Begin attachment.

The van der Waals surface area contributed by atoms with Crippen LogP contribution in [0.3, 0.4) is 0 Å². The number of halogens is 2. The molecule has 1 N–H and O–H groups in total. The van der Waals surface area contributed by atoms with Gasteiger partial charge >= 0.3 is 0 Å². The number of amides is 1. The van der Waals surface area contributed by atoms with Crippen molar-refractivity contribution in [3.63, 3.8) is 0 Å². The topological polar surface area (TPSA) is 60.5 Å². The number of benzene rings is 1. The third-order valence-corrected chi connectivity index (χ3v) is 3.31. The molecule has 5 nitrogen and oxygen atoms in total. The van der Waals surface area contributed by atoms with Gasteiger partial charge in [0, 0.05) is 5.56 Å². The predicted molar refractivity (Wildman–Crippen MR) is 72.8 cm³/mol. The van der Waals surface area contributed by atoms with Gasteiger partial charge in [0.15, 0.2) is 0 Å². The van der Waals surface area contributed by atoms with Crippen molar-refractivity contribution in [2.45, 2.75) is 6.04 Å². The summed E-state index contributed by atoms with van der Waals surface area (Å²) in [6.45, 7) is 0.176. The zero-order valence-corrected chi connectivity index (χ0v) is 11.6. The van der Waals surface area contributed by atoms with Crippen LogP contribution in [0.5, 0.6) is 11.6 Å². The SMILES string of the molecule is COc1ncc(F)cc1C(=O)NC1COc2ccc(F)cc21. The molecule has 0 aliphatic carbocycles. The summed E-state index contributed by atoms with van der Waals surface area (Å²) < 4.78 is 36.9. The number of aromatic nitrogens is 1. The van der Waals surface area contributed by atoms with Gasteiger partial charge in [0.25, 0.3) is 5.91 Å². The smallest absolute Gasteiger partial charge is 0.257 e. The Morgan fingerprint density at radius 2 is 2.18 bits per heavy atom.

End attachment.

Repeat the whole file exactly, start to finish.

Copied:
The van der Waals surface area contributed by atoms with Crippen LogP contribution in [0.3, 0.4) is 0 Å². The number of halogens is 2. The molecule has 1 N–H and O–H groups in total. The van der Waals surface area contributed by atoms with Gasteiger partial charge >= 0.3 is 0 Å². The number of amides is 1. The van der Waals surface area contributed by atoms with Crippen molar-refractivity contribution in [3.63, 3.8) is 0 Å². The topological polar surface area (TPSA) is 60.5 Å². The number of benzene rings is 1. The third-order valence-corrected chi connectivity index (χ3v) is 3.31. The molecule has 5 nitrogen and oxygen atoms in total. The van der Waals surface area contributed by atoms with Gasteiger partial charge in [0, 0.05) is 5.56 Å². The predicted molar refractivity (Wildman–Crippen MR) is 72.8 cm³/mol. The van der Waals surface area contributed by atoms with Gasteiger partial charge in [0.15, 0.2) is 0 Å². The van der Waals surface area contributed by atoms with Crippen molar-refractivity contribution in [2.45, 2.75) is 6.04 Å². The summed E-state index contributed by atoms with van der Waals surface area (Å²) in [6.45, 7) is 0.176. The zero-order valence-corrected chi connectivity index (χ0v) is 11.6. The van der Waals surface area contributed by atoms with Crippen LogP contribution in [0.5, 0.6) is 11.6 Å². The SMILES string of the molecule is COc1ncc(F)cc1C(=O)NC1COc2ccc(F)cc21. The molecule has 0 aliphatic carbocycles. The summed E-state index contributed by atoms with van der Waals surface area (Å²) < 4.78 is 36.9. The number of aromatic nitrogens is 1. The van der Waals surface area contributed by atoms with Gasteiger partial charge in [0.25, 0.3) is 5.91 Å². The smallest absolute Gasteiger partial charge is 0.257 e. The Morgan fingerprint density at radius 2 is 2.18 bits per heavy atom.